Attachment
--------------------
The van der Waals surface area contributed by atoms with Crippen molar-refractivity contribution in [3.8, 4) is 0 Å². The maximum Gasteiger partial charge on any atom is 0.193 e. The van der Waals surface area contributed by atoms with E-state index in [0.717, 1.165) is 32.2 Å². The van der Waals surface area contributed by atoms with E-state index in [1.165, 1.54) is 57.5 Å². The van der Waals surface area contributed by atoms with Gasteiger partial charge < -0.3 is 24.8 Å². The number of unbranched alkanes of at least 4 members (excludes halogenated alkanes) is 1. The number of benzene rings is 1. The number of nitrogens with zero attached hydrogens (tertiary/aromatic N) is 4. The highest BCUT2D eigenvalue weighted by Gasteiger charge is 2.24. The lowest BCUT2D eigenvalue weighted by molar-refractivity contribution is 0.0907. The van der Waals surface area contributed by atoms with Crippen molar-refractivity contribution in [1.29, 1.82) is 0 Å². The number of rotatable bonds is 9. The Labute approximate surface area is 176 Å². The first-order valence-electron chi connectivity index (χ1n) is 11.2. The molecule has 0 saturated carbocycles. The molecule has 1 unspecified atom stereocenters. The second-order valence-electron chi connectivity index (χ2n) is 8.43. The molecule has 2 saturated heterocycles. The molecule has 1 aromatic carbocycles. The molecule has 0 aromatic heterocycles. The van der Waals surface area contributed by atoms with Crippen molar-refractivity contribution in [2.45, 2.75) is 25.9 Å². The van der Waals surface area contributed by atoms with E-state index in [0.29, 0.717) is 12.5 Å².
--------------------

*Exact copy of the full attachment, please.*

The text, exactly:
The van der Waals surface area contributed by atoms with Crippen molar-refractivity contribution in [3.8, 4) is 0 Å². The maximum Gasteiger partial charge on any atom is 0.193 e. The van der Waals surface area contributed by atoms with E-state index in [0.717, 1.165) is 32.2 Å². The van der Waals surface area contributed by atoms with E-state index in [1.165, 1.54) is 57.5 Å². The van der Waals surface area contributed by atoms with Gasteiger partial charge < -0.3 is 24.8 Å². The number of unbranched alkanes of at least 4 members (excludes halogenated alkanes) is 1. The number of benzene rings is 1. The number of nitrogens with zero attached hydrogens (tertiary/aromatic N) is 4. The highest BCUT2D eigenvalue weighted by Gasteiger charge is 2.24. The lowest BCUT2D eigenvalue weighted by molar-refractivity contribution is 0.0907. The van der Waals surface area contributed by atoms with Crippen molar-refractivity contribution in [1.29, 1.82) is 0 Å². The number of rotatable bonds is 9. The Labute approximate surface area is 176 Å². The first-order valence-electron chi connectivity index (χ1n) is 11.2. The molecule has 0 saturated carbocycles. The molecule has 1 unspecified atom stereocenters. The second-order valence-electron chi connectivity index (χ2n) is 8.43. The molecule has 2 saturated heterocycles. The molecule has 1 aromatic carbocycles. The molecule has 0 aromatic heterocycles. The van der Waals surface area contributed by atoms with Crippen molar-refractivity contribution in [2.45, 2.75) is 25.9 Å². The van der Waals surface area contributed by atoms with E-state index in [0.29, 0.717) is 12.5 Å².